|Publication number||US7889198 B2|
|Application number||US 11/129,605|
|Publication date||Feb 15, 2011|
|Filing date||May 13, 2005|
|Priority date||May 18, 2004|
|Also published as||US20050261847|
|Publication number||11129605, 129605, US 7889198 B2, US 7889198B2, US-B2-7889198, US7889198 B2, US7889198B2|
|Original Assignee||Tektronix, Inc.|
|Export Citation||BiBTeX, EndNote, RefMan|
|Patent Citations (24), Non-Patent Citations (3), Classifications (18), Legal Events (1)|
|External Links: USPTO, USPTO Assignment, Espacenet|
The present invention relates to spectrum analysis, and more particularly to a method of displaying a marker having variable time and frequency scales on a graph of a signal under test, and to displaying sub-graphs relating to data designated by the marker.
In wireless communication using digital modulation, such as that represented by a cell phone or wireless LAN, wireless signals are complicated in that they limited to a finite frequency resource and therefore use either multiple-carriers or time division multiplexing with a burst signal.
A signal analyzer suitable for providing the displays shown in
The above conventional display methods do not provide an effective analysis for a complex signal multiplexing frequency and time dimensions. The method of
Therefore, what is desired is a method of extracting a desired portion of a signal under test effectively from the viewpoints of both the time and frequency domains to analyze and display it.
Accordingly the present invention provides a method for a signal analyzer of displaying a signal under test which presents data for the signal under test as a display having time and frequency axes as a function of a marker that indicates user definable time and frequency scales, and then displays sub-graphs relating to the data that are included in the desired time and frequency scales of the marker. This makes it possible to designate a desired portion of the signal under test from the viewpoints of both the time and frequency to measure the characteristics in comparison with the conventional display methods. This makes it easy to balance between both time and frequency resolutions.
The objects, advantages and other novel features of the present invention are apparent from the following detailed description when read in conjunction with the appended claims and attached drawing.
Referring now to
As shown in
T IQF=Filter M X[T IQK . . . T IQL]
TIQF is shifted by a frequency Fd that is the difference between the center frequency Fc and the center frequency BXC of the rectangle marker 24 (step 56). This leads to the following equation TZM of the IQ time domain data:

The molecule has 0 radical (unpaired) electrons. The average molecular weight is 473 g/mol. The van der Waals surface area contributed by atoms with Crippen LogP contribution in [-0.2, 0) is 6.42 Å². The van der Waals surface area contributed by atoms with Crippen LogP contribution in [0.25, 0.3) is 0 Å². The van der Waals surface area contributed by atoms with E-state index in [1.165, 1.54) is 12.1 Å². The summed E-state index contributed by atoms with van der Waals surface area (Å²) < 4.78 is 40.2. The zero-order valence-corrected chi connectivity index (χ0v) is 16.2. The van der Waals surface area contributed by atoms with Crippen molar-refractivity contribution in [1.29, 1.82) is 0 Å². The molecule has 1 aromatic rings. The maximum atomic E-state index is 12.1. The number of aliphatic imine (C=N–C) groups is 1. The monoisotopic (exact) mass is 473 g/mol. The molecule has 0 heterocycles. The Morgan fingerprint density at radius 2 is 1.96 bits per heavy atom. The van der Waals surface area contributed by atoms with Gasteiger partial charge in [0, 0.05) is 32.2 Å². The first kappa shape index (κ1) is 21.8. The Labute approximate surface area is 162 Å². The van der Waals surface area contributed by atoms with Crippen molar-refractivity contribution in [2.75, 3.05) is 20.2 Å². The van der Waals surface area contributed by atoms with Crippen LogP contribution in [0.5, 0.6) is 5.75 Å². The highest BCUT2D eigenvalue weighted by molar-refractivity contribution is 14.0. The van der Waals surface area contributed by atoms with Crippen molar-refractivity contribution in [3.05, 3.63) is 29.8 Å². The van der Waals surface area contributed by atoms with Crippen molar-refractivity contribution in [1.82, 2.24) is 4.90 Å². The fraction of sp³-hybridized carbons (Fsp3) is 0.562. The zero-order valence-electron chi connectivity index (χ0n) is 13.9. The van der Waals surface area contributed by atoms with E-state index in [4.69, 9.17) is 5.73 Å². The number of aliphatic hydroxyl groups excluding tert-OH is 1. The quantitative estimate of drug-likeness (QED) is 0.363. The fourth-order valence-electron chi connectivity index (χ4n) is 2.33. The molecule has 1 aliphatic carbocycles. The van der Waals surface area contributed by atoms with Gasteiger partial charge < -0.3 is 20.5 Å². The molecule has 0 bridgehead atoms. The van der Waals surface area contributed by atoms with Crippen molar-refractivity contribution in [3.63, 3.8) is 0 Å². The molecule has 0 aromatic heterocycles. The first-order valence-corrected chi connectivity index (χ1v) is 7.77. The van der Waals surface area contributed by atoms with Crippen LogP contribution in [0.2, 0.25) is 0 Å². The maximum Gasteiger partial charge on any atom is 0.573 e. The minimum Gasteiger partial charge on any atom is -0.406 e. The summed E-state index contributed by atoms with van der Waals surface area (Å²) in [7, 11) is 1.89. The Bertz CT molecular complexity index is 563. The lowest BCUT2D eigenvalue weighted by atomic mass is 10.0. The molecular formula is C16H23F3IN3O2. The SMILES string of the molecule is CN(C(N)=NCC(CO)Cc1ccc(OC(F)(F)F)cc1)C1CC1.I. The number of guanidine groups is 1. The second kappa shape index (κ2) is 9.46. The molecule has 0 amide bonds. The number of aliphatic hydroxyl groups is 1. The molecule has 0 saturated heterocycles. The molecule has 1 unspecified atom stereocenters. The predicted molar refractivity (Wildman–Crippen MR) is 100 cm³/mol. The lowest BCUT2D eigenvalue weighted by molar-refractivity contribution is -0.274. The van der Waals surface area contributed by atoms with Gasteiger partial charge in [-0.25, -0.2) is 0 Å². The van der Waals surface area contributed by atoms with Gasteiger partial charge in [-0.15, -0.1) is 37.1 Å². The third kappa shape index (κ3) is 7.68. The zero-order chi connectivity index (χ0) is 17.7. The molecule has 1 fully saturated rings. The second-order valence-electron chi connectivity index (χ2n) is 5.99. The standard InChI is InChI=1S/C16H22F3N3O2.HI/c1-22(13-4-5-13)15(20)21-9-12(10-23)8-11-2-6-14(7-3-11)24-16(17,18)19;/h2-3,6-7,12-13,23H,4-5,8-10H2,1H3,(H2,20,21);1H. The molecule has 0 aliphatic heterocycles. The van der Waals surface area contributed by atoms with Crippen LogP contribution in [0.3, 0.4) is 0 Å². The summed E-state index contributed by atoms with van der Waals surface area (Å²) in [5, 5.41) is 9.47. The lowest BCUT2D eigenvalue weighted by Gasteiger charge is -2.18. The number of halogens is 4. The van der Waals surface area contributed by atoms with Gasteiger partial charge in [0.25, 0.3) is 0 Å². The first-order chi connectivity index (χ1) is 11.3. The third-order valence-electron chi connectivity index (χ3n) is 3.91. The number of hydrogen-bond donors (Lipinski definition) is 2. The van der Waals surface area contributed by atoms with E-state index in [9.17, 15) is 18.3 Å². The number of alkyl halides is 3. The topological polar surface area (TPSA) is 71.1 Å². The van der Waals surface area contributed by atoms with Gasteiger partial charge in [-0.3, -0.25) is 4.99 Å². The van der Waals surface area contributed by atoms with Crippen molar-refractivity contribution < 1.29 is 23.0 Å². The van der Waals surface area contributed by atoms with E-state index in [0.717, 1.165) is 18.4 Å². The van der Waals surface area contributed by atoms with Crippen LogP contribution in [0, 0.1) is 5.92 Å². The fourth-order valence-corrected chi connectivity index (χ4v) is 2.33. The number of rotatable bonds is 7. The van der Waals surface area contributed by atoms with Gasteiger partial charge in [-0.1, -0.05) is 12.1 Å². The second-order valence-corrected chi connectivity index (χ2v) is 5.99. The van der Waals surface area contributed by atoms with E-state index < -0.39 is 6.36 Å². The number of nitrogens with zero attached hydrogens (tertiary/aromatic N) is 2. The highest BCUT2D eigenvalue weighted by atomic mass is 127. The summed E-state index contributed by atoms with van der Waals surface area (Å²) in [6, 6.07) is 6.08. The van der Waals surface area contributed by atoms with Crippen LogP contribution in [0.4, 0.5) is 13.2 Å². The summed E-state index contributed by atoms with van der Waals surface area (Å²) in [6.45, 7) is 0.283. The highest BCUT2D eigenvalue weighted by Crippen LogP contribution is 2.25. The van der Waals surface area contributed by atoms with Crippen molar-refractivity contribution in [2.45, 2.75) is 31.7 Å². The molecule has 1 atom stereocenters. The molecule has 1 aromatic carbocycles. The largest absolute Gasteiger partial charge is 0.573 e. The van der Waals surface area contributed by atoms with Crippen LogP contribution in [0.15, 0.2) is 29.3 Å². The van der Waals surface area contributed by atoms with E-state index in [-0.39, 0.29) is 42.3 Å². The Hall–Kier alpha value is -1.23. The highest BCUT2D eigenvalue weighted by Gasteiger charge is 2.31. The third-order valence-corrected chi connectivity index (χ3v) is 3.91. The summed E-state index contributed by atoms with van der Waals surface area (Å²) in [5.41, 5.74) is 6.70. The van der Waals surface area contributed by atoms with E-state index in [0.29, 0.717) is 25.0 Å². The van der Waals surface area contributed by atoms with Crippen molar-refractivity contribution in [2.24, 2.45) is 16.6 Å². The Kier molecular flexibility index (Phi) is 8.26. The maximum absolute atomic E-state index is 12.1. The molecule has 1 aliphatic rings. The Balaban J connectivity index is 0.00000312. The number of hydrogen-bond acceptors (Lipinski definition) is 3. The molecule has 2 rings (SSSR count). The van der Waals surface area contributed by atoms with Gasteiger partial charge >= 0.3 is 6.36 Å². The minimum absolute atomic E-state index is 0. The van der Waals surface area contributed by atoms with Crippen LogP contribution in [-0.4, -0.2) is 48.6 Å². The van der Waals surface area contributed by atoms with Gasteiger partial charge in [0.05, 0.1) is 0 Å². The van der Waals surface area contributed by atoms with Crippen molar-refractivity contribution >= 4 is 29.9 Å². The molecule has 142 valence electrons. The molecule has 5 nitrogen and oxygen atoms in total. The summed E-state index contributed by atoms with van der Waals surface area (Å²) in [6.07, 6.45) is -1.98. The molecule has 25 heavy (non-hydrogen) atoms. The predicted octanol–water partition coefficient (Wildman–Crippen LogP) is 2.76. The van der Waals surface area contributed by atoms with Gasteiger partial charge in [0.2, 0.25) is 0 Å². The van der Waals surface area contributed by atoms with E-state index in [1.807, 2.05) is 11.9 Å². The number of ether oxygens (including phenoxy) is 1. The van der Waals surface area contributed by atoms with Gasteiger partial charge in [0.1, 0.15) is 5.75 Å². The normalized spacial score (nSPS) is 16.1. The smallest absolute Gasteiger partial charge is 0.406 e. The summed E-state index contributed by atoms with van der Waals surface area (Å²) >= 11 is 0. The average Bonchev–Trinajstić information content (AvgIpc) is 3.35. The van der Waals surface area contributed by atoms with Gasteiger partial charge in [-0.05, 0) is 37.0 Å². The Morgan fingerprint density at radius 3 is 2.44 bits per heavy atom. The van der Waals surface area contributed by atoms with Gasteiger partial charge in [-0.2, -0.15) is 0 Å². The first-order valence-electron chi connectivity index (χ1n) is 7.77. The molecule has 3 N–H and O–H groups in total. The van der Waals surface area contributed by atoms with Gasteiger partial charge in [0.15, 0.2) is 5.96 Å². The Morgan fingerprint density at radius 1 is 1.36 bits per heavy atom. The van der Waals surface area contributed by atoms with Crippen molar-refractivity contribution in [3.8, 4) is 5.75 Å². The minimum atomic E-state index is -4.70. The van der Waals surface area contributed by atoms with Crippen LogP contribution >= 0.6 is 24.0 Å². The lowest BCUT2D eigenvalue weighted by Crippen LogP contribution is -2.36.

T ZM=Shift Fd[T IQF]
A spectrum FZM of the analysis range is calculated from TZM by the FFT calculation and a user designated window function Wn as shown in the following equation. Power calculation thereof produces a power spectrum (step 58), and then view area B, or the left lower quarter of the display, shows an extended power vs. frequency display (sub-graph B) about the frequency span BX as shown in
F ZM=FFT[Wn*T ZM]
On the other hand, the time domain data is directly calculated from TZM (step 58), and view area D, or the right upper quarter of the display, shows a power vs. time display (sub-graph D) as shown in
As described above, the present invention specifies time and frequency ranges using the rectangle marker 24 which are of particular interest to the user, while providing an overview of the signal under test in regard to time, frequency and magnitude by means of the spectrogram shown in the view area A. Spectrum information and power vs. time of the area designated by the rectangle marker 24 may be simultaneously displayed, and also the analytical view area simultaneously shows an analytical result for the time and frequency range designated by the rectangle marker. Therefore, the present invention effectively analyzes and displays the entire picture and partial aspects of the signal under test in both the time and frequency domains. The combination with well-known trigger techniques makes it easy to pick out and analyze a desired portion in a complex signal.
Though the present invention has been described based on the preferred embodiments, it is apparent for those skilled in the art how to modify them within the scope of the invention. For example, the described embodiments use short interval FFTs to produce spectrogram data, but Wigner-Ville Distribution is also available. The positions of the graphs are changeable according to a user setting.
Thus the present invention is suitable for measuring and analyzing a complex digital modulation signal used for a cell phone of the new generation using a signal analyzer by specifying a portion of the complex that is of particular interest to a user while the user sees an overview of the signal under test so that it easy to find problems hidden in the complex signal under test and measurement or analysis time is reduced.
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|U.S. Classification||345/440, 345/440.1, 702/66, 702/67, 702/68|
|International Classification||G01R13/00, G01R23/18, G09G5/22, G01R23/16, G01R13/02, G06T11/20, G01R23/173|
|Cooperative Classification||G01R23/18, H04B17/23, G01R13/029|
|European Classification||G01R13/02E, H04B17/00B3, G01R23/18|